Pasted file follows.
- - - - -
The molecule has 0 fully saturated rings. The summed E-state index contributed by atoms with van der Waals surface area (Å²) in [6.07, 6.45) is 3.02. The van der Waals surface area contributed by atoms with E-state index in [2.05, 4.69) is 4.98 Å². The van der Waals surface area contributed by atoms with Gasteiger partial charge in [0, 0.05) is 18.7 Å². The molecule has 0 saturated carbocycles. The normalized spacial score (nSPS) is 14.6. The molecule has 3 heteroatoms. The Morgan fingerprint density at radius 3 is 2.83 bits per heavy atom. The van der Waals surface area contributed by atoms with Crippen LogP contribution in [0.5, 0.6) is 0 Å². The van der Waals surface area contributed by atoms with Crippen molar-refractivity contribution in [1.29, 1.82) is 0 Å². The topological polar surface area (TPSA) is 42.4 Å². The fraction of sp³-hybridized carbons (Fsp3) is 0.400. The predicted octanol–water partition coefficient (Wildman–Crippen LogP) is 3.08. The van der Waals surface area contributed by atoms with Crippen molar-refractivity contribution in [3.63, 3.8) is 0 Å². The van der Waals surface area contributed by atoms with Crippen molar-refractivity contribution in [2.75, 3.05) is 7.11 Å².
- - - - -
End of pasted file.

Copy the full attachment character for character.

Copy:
The molecule has 0 fully saturated rings. The summed E-state index contributed by atoms with van der Waals surface area (Å²) in [6.07, 6.45) is 3.02. The van der Waals surface area contributed by atoms with E-state index in [2.05, 4.69) is 4.98 Å². The van der Waals surface area contributed by atoms with Gasteiger partial charge in [0, 0.05) is 18.7 Å². The molecule has 0 saturated carbocycles. The normalized spacial score (nSPS) is 14.6. The molecule has 3 heteroatoms. The Morgan fingerprint density at radius 3 is 2.83 bits per heavy atom. The van der Waals surface area contributed by atoms with Crippen LogP contribution in [0.5, 0.6) is 0 Å². The van der Waals surface area contributed by atoms with Crippen molar-refractivity contribution in [1.29, 1.82) is 0 Å². The topological polar surface area (TPSA) is 42.4 Å². The fraction of sp³-hybridized carbons (Fsp3) is 0.400. The predicted octanol–water partition coefficient (Wildman–Crippen LogP) is 3.08. The van der Waals surface area contributed by atoms with Crippen molar-refractivity contribution in [3.63, 3.8) is 0 Å². The van der Waals surface area contributed by atoms with Crippen molar-refractivity contribution in [2.75, 3.05) is 7.11 Å².